Mike teaches that superstition can influence your outcome at poker. When he was giving me this lesson about not acting superstitiously, I remarked, "There are many people who are very superstitious. What you're saying is that superstition doesn't affect your outcome at poker?"
He said, "Wrong! Superstition does affect outcomes at poker in dramatic ways."
We have become a win at all cost society, so that the shortterm results have yielded a mix bag of consequences. Namely, for all the heralded accomplishments of this era there is an equal amount of failures and embarrassments. According to any number of sources, the increased steroid usage can be directly attributed to the overwhelming success of today's athlete. In addition, to what degree has the influx of new era poker player's success attributable to steroid usage? Many celebrated athletes in sports are linked with the illegal practice of steroid usage, either directly or indirectly.
Hobby was driving his Silver Cloud Rolls to Hollywood Park since valets there were likely to conviently leave it out front as a showpiece. It's a short drive from Marina Del Rey to the racetrack, hardly time for me to study the Daily Racing Form for the nags in the first race. Not fair to disparage them however, they were just unproven 3 year-old maidens. My late uncle Victor was good at selecting winners of all stripes, especially those who never made it into the money. For many years he sold his cards of Vic's Picks at southern California racetracks.
What can you say about the flop in hold 'em? There are few things in poker as suspenseful. The whole fate of your hand usually hinges on what those three cards will look like when the dealer turns them face up.
It's fun watching flops. Indeed.
That's why I'm asking you not to get mad at me when I ask you not to do it. You see, looking at the flop at the moment it hits the felt is the last thing you want to do if you expect to maximize your hold 'em profit. I'm going explain this concept the same way I did years ago in a lecture. Here it is...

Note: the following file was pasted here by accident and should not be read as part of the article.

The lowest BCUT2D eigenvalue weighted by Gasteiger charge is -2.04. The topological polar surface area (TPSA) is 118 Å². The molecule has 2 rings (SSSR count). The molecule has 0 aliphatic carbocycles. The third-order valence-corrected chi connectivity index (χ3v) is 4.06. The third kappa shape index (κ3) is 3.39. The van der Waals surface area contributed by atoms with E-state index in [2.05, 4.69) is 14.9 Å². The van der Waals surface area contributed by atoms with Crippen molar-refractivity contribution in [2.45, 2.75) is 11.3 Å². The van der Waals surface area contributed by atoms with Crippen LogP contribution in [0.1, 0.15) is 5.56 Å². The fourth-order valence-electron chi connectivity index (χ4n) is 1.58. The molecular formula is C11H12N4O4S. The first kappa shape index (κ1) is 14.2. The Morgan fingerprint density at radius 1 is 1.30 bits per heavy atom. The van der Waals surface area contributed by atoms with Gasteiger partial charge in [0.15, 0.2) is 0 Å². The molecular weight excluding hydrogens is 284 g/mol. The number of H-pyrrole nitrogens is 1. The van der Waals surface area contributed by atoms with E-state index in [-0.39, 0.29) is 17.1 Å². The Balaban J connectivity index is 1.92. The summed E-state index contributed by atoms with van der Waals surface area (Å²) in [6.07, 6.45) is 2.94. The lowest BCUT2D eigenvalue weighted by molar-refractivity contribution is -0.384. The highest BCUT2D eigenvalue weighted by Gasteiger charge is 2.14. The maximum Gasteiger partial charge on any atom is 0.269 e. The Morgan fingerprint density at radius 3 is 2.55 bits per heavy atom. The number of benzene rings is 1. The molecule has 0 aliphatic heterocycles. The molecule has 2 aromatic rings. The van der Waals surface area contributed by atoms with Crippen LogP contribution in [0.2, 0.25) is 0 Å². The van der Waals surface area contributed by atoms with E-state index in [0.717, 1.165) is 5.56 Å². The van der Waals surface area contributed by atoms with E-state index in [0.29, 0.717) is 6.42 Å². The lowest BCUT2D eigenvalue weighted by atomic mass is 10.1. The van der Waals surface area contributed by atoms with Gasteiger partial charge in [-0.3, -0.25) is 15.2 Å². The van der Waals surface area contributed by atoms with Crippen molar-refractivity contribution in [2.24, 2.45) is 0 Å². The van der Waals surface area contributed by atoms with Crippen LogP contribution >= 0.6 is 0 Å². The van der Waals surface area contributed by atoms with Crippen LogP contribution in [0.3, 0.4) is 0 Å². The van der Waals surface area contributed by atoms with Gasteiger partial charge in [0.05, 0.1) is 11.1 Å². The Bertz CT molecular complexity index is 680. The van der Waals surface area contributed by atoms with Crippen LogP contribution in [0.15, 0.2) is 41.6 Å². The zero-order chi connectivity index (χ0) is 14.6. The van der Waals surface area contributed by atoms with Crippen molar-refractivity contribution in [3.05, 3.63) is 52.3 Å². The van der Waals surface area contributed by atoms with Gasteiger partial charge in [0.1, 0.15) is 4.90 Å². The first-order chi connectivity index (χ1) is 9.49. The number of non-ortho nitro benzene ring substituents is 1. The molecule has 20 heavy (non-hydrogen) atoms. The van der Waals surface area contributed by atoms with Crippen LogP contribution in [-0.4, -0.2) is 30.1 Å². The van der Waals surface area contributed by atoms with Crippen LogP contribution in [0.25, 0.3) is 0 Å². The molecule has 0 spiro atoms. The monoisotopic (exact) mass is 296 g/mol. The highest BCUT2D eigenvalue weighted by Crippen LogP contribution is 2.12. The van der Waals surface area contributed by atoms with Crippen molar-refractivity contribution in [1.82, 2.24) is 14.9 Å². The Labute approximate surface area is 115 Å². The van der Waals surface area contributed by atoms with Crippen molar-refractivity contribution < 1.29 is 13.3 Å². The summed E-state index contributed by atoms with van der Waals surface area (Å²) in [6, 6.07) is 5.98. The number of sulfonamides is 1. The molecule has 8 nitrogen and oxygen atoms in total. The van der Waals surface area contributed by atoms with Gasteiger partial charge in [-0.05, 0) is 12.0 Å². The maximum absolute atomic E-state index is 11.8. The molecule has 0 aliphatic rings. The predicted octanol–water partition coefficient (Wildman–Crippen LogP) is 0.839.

Have you spent any time watching the Travel Channel's World Poker Tour or the World Series of Poker? If you have I am sure you've heard Mike Sexton refer to No Limit Hold-Em as the "Cadillac of Poker". Will someone, anyone, including Mr. Sexton, explain just how that moniker was attached to No Limit Hold-Em.
The Mayor and Hearing Officer of San Jose are trying to close down the city's only two poker rooms, the Garden City Casino and Bay 101. What's more, the officials are trying to do it without allowing the Clubs any opportunity to present their case to the City Council.
It's No-Limit "Hold-up". The Club's opponents make up the rules and the casinos don't even get to show their cards!
In the long run, the difference between wining and losing is almost entirely due to a difference in skill. We all know that. We write and read about it all the time. But sometimes, winning is just a question of having an amazing string of good cards. I had the hottest 90 minutes of poker in my life the other night. I'd like to share what happened, not to demonstrate good play on my part, but rather to let you know what types of positive experiences may be out there for you - if you have the patience to wait for them.
Let's revisit some previous concepts and add a few new ones in our continuing quest to build a bigger bankroll. Here's one of my favorite MCU lessons, based on the 34th of Mike's Tuesday classroom sessions.
Mike teaches that thinning the field could do more harm than good, especially if you thin the field of weak players, leaving only strong ones. You want those weaker players in the game, because you're going to make the most profit from them.
For the second year running the Korona Casino in Moscow is staging the Russian Poker Championships between the 9th and 19th October with numbers expected to double from those who participated in 2004.
Brian McDonald, the tournament director, has been overwhelmed with the amount of response following last years inaugural event: "We are expecting record entries in all events this year, with the final 2 events attracting up to 150 starters each, which will produce prize pools of a $150,000 for the $1000 buy-in event, and $300,000 for the $2000 event".
The final table of the Borgata Open concluded today at the exquisite Borgata Casino and Spa in Atlantic City, New Jersey. It was a special moment for me because I finally got to cover a World Poker Tour final table. After four days the field of 515 players was dwindled down to six players after a brutal 18 hour session to end Day 3. Last year's winner Daniel Negreanu was eliminated on the first day.
Here's who made the final table including chip counts: